But after Killjoy, not only did I think contemps were not her thing, I decided her writing itself deteriorated. The last novel I read by her was Slow Burn. While I enjoyed the basic premise behind it, I was sadly disappointed in the actual writing. Sentences were choppy, paragraphs seemed to bleed together, or go in odd directions that made no sense to me, dialogue was stilted, characters were half formed or one dimensional. I thought the plot was an awesome one, and had it been better fleshed out it had the potential to become her best written novel yet. But instead it fell far short.

After that, I decided not to read another of her contemps. I told myself, and others, that I’d buy her again if she went back to historicals, but otherwise I was done with her. I removed her from my auto-buy list and comforted myself with her old historicals, the ones that got me hooked on romance to begin with.

Then the announcement came. That yes, Julie Garwood, historical legend, would be returning to her roots. Love her older historicals or hate them, you can’t deny she’s a basic staple in romance. I was happy to hear she’d be returning, but somewhat apprehensive. Because although the moment I’d been waiting for had finally come, I was concerned about her actual writing style. The way she wove a story back when was unconventional perhaps, but still engaging. I didn’t think she’d be able to return to that, not after seeing evidence of her decline in her more recent novels.

I’m sad to say I was correct. She may have done quite a bit of head-hopping in her previous novels, but the focus remained on the two main protagonists. In this novel, however, she chose to write in a more narrative style than from one POV or another. So I was constantly pulled out of the story by her glossing over things, or seeming to sum things up. Very frustrating.

I’m also extremely unclear about how they H/H came to fall in love. There was hardly any interaction between the two, and what there was was disjointed and…once again, glossed over. There seemed to be no rhyme or reason to her writing. A chapter would start out from one POV or another, and then half-way through she’d jump into a narrative style, summing things up rather than allowing us as readers to follow the progress.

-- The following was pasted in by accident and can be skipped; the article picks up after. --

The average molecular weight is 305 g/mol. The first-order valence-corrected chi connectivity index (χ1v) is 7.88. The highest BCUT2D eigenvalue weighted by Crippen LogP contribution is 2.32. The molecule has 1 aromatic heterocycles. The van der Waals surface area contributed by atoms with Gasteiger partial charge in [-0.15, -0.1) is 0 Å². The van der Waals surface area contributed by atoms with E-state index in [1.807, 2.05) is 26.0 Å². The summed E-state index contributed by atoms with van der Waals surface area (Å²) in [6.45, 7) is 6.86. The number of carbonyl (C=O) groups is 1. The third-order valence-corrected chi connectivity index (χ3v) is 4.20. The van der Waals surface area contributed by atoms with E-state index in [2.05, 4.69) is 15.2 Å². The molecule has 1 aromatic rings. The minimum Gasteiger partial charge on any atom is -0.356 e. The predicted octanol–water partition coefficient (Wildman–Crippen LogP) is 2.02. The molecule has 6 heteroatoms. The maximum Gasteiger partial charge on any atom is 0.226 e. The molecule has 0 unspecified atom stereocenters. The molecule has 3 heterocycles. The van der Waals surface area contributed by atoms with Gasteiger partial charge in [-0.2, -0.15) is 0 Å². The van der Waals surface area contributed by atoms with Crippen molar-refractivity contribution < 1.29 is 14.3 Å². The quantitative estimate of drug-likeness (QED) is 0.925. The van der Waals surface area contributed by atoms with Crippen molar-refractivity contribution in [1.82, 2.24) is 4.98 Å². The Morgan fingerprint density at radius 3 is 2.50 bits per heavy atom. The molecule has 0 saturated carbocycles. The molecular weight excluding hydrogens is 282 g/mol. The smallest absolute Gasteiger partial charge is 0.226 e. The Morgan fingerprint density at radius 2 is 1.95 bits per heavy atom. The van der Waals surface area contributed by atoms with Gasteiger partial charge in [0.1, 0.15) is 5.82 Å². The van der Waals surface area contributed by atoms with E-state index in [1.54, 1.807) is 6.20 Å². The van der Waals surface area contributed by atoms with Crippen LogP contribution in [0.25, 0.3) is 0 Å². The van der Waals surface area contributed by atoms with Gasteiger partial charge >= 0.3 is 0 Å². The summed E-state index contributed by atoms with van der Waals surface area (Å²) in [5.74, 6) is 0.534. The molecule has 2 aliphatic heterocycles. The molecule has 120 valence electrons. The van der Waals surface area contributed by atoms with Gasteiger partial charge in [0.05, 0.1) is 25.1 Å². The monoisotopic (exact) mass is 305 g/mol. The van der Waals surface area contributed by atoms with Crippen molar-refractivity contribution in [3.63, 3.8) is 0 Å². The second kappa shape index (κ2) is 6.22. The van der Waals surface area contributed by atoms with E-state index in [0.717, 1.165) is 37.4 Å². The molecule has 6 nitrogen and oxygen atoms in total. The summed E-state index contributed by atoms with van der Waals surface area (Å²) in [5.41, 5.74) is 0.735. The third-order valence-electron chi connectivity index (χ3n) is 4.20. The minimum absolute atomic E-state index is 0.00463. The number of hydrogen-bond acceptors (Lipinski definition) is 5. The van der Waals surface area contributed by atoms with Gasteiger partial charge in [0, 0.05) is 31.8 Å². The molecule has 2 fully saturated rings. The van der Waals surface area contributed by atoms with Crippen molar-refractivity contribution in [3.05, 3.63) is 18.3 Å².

I suppose it would be like me starting a story, in which I use rich, colorful detail and much humor only to say, once you’re engaged and intrigued, “Blah blah, yada, yada, you get what I mean” and then just leave it at that. Frustrating, no?

There were some good parts. When the POV was written from either the hero or heroine, I was drawn into the story. Unfortunately, those parts were few and far between, and when they did happen, they didn’t last long. The basic premise was also a good one, and classic Garwood. Sadly, the point of the plot was lost somewhere in the muddle of switching from one writing style to another, the jumping between characters and places (i.e., from the Barons in England to the clans in the Highlands to the heroine to the hero to the guards of the heroine to her father back to the barons to the king of England, etc, etc) and the mass amount of inconsistencies presented.

A lot of the reviews I’ve read for this book said the Priests provided a lot of comic relief, but I didn’t really see that. Sure, there were some amusing parts, but I think I assumed they played a bigger part in the overall story (with actual read time, I mean) and that just didn’t seem to be the case.

I’m sure I’ll end up buying her next book (assuming she continues to write historicals), just to see if she somehow improves…hmm, or perhaps that’s not the right word. Regresses into her old writing habits? Goes back to being the Garwood I knew and loved? I’m not sure. I have a feeling I’m going to be sorely disappointed when (if) that time comes, however.

On a related note: Ange, The Romance Groupie, posted about this book on Saturday. I mentioned my disappointment in the overall writing in the comments, and she responded with this:

Actually, I’ve noticed that many of the popular authors appear to be going down in the quality department. I’m wondering if it’s the editors, publishers, etc. that are ruining it. It just seems strange that so many great authors have gone bad in the last year or so. Is it just me? Are you seeing this trend too?

I thought about it some, and yes, I have to agree. Some of my favorite authors have seriously declined in the last few years. Could it be because of the publishers or editors? Or is it just simply something with them personally?